There is much about the Christian faith with which most modern people can agree. More precisely, they agree with the parts they find agreeable: a God of love, a Christ of compassion, the promise of a favorable afterlife. If this was the totality of the Christian faith, few would disagree and many would wear the label proudly. Why? Because it costs nothing. Dinner is always better when someone else pays the check. Anyone who takes it seriously knows, however, that with the crown of Christianity comes the cross, and with the cross of Christianity comes the Christ, who utters the most counter-intuitive statement while hanging from it: “Father, forgive them, for they know not what they do.” And with that statement, uttered by a sinless, innocent, blameless God, we enter the realm not just of the difficult but of the impossible.
Relying on our own strength, forgiveness is impossible. When hurt, the impulse to hurt back; when slighted, the impulse to slight back; when wronged, the impulse to wrong in return is too ingrained in fallen human nature, too ingrained to uprooted by a simple appeal to kindness. The strength we exert to hold onto our hurt is stronger than the strength we exert to let it go.
The heart suspects that forgiveness means that I die in the place of the one who caused me pain. My sense of justice, of fairness, dies in the place of the guilty party. How is that humanly possible? Perhaps that is the point. Genuine forgiveness is not humanly possible, and yet you know the same Gospel I do. No lesser authority than the Son of God said, “If you forgive men their trespasses, your heavenly Father also will forgive you; but if you do not forgive men their trespasses, neither will your Father forgive your trespasses.”
Some of the hymns that we Orthodox sign whenever we celebrate the virgin birth include this line: “Where God so wills, the order of nature is overturned.” According to the order of nature, the virgin birth is an event that is not possible. It is quite possible, however, according to the will of God. But that verse applies to more than the virgin birth. It also applies to the harsh truth of interpersonal conflict. The order of nature is for me to remember the wrongs done against me and to use my pain like a wall or a weapon, and this is an order of nature that, under my own power, I cannot overturn. But, where God so wills, the order of nature is overturned.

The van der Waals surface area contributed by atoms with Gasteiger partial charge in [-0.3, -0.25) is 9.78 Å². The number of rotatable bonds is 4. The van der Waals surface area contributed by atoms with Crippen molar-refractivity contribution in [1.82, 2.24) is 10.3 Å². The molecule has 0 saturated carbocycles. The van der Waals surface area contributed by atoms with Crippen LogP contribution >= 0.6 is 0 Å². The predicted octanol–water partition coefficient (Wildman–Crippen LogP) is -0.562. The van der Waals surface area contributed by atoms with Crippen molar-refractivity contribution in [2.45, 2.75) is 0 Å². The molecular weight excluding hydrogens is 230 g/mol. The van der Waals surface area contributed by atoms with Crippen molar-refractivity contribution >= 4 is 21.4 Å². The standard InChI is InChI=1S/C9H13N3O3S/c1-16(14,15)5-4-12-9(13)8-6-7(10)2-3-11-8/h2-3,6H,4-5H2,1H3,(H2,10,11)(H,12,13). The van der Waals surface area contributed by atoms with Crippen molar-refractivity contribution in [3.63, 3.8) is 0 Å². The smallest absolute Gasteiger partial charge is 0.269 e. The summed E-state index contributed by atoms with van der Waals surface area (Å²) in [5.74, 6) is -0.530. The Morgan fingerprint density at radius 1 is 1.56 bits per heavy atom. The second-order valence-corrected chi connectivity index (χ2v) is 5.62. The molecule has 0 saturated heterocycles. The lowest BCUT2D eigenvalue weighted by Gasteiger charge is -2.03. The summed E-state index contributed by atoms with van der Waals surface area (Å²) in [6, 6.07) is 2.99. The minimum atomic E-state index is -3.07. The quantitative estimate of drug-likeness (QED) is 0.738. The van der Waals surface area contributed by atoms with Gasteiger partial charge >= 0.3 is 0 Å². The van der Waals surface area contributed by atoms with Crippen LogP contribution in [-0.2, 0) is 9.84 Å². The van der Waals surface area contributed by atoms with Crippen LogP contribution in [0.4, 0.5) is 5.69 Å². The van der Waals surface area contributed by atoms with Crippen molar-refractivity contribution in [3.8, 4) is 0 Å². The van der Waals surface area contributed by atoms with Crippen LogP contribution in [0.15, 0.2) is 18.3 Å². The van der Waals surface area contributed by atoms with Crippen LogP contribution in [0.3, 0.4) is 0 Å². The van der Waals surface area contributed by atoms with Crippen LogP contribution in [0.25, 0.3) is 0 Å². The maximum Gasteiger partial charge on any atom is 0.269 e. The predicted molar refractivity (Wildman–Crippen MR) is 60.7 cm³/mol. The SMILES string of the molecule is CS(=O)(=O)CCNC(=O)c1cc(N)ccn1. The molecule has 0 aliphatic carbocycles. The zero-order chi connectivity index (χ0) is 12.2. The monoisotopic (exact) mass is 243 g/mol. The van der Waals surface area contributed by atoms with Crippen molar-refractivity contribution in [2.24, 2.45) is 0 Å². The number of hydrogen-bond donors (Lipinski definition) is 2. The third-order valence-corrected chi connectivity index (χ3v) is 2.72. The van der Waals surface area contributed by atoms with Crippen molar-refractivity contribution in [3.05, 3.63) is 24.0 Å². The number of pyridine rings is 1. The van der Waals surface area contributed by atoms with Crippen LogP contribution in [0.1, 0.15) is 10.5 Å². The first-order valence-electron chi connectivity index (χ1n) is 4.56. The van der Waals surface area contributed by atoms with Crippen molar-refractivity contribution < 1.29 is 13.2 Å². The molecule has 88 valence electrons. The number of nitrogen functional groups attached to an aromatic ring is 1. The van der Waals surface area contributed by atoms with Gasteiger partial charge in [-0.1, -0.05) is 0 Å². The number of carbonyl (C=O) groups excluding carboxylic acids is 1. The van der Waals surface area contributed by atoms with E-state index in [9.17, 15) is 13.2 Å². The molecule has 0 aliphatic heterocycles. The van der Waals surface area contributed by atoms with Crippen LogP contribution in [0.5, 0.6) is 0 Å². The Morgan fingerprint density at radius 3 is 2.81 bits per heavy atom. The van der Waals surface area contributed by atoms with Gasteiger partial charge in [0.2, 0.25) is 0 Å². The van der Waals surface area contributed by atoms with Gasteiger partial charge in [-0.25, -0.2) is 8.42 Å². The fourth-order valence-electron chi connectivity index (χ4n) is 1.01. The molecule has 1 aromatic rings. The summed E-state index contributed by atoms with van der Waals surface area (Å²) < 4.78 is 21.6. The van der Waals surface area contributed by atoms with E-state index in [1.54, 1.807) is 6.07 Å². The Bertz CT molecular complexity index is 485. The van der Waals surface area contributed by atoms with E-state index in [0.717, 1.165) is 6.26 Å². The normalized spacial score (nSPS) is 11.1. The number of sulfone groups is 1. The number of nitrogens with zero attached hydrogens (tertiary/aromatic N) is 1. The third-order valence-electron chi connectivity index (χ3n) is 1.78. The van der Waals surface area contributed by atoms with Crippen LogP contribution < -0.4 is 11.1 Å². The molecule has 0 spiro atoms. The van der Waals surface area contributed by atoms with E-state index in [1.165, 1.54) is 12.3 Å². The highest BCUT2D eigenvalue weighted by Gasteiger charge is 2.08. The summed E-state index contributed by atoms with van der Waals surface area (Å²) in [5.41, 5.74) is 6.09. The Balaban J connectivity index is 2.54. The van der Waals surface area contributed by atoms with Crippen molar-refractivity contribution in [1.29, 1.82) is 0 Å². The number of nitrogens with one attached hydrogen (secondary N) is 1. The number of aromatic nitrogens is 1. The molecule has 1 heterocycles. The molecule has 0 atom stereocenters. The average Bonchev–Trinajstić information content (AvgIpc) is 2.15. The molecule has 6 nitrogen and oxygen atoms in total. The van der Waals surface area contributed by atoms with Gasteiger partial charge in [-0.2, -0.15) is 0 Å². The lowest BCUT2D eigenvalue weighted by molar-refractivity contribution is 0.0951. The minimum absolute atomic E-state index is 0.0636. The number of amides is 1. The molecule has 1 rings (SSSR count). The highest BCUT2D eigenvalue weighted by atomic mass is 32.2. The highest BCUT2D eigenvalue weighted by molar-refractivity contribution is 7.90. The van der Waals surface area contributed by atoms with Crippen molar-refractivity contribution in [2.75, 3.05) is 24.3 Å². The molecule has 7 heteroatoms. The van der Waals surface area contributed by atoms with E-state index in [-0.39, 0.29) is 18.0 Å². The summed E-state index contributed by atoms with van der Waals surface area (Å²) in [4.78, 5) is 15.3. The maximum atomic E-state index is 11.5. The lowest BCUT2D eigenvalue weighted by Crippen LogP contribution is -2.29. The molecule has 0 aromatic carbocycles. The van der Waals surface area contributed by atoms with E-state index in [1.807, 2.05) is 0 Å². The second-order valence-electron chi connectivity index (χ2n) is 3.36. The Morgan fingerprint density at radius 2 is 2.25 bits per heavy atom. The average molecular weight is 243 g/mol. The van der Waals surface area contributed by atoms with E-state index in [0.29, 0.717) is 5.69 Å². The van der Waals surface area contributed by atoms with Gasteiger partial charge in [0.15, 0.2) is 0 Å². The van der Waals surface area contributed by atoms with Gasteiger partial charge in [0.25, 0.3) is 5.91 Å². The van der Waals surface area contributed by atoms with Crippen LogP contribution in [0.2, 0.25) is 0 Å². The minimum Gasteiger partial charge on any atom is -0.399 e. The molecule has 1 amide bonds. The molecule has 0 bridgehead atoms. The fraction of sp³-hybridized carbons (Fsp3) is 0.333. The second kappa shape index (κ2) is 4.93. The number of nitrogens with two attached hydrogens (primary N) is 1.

Does God will that I forgive? Yes. Then he must be the One to overturn the order of my nature, because I cannot do it alone. That is the first truth of genuine forgiveness. It is a commandment of God accomplished through the strength of God. The second truth is this: God does not overwhelm our freedom, so we must cooperate with him if we are going to forgive others. And that cooperation is chiefly the work of prayer.
St. Silouan of Mt. Athos writes about the relationship between prayer for enemies and one’s own spiritual health. He says simply, “The soul cannot know peace unless she prays for her enemies. If you will pray for your enemies, peace will come to you.” An enemy is anyone with whom we are not at peace because of pain, hurts, misunderstandings, offenses, conflict, grievances, unforgiveness. It can be an immensely helpful thing to write down, in a private place, the names of any with whom we are not at peace, and then commit to praying for those names. You can even do this exercise while brushing your teeth, so that afterwards you can spit! By praying for those with whom we are not at peace, we raise our emotional state into a spiritual state, where the divine act of forgiveness is more likely to occur.
Forgiveness is a commandment of God accomplished through the strength of God, and we cooperate with God by praying for those we need to forgive. Those are some of the basic foundations of biblical forgiveness. But for those Orthodox believers who participate in the rite of forgiveness on Forgiveness Sunday, prior to every Great Lent, the real homily comes later. On the earthly plane, we will face each other and both ask and extend forgiveness. On a spiritual plane, however, we will be facing God, and we will be asking him to forgive us our trespasses as we forgive those who trespass against us.
The season of Great Lent begins with forgiveness perhaps because every journey should begin by feeling light and free. We do not travel the road of Lent as isolated individuals, but as members of a family. Our lenten effort—prayer, fasting, church services—binds us to each other with ever-stronger bonds as the body of Christ—one Lord, one faith, one Church, one goal, one Savior. We begin with forgiveness, for it is then that we are Christlike. “Father, forgive them, for they know not what they do.”